I lost track of the Terminator franchise long ago. I think it was after Terminator 3: Rise of the Machines (2003). And since that film logically tied off the loose ends, I was comfortable with it finishing there. But then we had the weak and divergent Terminator Salvation (2009) and Terminator Genisys (2015). I’d stopped caring though, so they barely made a blip on my radar. Seems many felt the same, as producer James Cameron and director Tim Miller have basically hit the reset button with Terminator: Dark Fate.
This is essentially a sequel to Terminator 2: Judgment Day (1991). So the franchise is in effect pretending the other films made since 1991 don’t exist. Filmmakers did the same thing with the Halloween franchise recently. Whether that’s a smart move or not is really beyond the scope of this review. No doubt it’ll be debated endlessly by fans. So I’m going to approach this as a stand-alone movie that taps into the Terminator lore.
On that count, it pretty much succeeds. It gives you everything you want from this kind of movie – lots of action, lots of CGI, a few wisecracks and Arnold Schwarzenegger. What could go wrong? Well, basically the script; which features plot holes you could fly a Globemaster through and heavy use of cliched dialogue.
The film opens with a throw-back to Judgment Day before moving to contemporary Mexico City. There Dani Ramos (Natalia Reyes) is going about her job in an auto factory. Little does she know that an unstoppable killing machine known as a Rev-9 (Gabriel Luna) has been sent from the future to terminate her. But luckily a shadowy figure from the future has also sent Grace (Mackenzie Davis) – a tech-augmented human – to protect her. Grace’s initial attempts to save Dani from the Rev-9 meet with little success. The pair are in a tight corner, trapped on a Mexico City freeway. But a timely intervention by Sarah Connor (Linda Hamilton) saves the day. But she can only slow the focused killer. With Grace and Dani in tow, Sarah heads for the only place that offers hope – a site in El Paso from which she receives her instructions.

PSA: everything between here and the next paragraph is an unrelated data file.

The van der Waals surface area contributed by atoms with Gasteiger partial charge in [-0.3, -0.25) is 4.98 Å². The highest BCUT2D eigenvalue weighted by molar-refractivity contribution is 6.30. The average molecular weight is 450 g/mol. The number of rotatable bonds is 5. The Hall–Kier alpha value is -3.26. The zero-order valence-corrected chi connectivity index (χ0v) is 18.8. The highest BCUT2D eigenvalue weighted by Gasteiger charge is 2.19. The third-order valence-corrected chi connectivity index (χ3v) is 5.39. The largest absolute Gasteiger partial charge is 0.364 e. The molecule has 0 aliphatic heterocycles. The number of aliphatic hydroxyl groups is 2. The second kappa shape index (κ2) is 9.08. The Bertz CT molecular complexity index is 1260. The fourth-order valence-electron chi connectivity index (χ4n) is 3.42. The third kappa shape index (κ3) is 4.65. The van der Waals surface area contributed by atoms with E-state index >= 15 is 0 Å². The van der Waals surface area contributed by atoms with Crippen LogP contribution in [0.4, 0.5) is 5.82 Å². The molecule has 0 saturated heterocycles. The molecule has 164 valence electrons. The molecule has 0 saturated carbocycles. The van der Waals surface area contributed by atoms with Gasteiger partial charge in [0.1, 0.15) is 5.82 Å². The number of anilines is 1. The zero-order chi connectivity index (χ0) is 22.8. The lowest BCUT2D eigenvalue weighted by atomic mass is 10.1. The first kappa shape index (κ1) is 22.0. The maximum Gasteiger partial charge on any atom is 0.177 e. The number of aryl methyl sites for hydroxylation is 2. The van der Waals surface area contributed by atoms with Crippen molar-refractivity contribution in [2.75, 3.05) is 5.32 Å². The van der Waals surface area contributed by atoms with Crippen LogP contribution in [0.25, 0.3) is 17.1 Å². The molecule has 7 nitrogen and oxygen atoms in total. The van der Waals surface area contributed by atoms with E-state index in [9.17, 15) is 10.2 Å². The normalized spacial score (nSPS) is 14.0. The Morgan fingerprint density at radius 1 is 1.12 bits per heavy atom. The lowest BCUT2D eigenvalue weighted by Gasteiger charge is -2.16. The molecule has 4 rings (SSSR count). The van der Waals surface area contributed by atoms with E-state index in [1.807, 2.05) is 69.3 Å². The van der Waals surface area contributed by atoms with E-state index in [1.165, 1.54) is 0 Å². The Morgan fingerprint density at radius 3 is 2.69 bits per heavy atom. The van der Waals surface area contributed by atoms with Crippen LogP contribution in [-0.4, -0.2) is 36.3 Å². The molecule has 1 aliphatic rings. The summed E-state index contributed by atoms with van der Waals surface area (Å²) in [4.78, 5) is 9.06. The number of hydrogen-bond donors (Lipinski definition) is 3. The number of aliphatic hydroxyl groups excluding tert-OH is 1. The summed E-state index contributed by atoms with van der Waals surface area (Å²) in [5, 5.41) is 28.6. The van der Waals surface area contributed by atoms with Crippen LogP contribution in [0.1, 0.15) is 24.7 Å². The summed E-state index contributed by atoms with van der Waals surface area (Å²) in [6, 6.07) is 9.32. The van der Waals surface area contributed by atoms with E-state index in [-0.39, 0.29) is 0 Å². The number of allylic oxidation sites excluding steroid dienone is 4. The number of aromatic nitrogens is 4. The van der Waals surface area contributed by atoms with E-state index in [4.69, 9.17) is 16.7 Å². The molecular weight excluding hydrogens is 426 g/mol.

The screenwriting team consists of six individuals led by David S. Goyer (The Dark Knight Rises) split between story and screenplay. Their output is muddled. The film tries to comment on the situation on the US-Mexico border, and broader themes surrounding migration and protection. But these sit uncomfortably in a plot that involves lots of running punctuated by big set-piece battles. As mentioned, the dialogue is pretty dire, and a lot of key moments defy belief.
Still, if action is your bag, this film offers some of the best. A mid-air battle with the Rev-9 is stunningly constructed, even if it owes a lot to the Mission: Impossible franchise. The Rev-9 itself features a “detachable” metallic skeleton in addition to its now-trademark melting-and-reforming abilities. And the climactic scene in a dam is spectacular, even if the outcome is kind of predictable.
Natalia Reyes (Birds of Passage) and Mackenzie Davis (Tully) make a fine pairing as the quarry and her protector. Diego Luna as the Rev-9 gets a few lines but mostly just has to look menacing and run a lot. But let’s face it, Linda Hamilton and Arnold Schwarzenegger are the main drawcards here. Both have changed a lot since 1991, but Hamilton in particular exudes a kick-ass energy that perks the film up.
Terminator: Dark Fate is one for the fans. If you love the Terminator franchise, you’ll probably enjoy this film. If like me you’ve lost interest, you’ll need to take it with a grain of salt. It’s still an entertaining enough diversion – if you’re prepared to overlook its many flaws.
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David Edwards is the editor of The Blurb and a contributor on film and television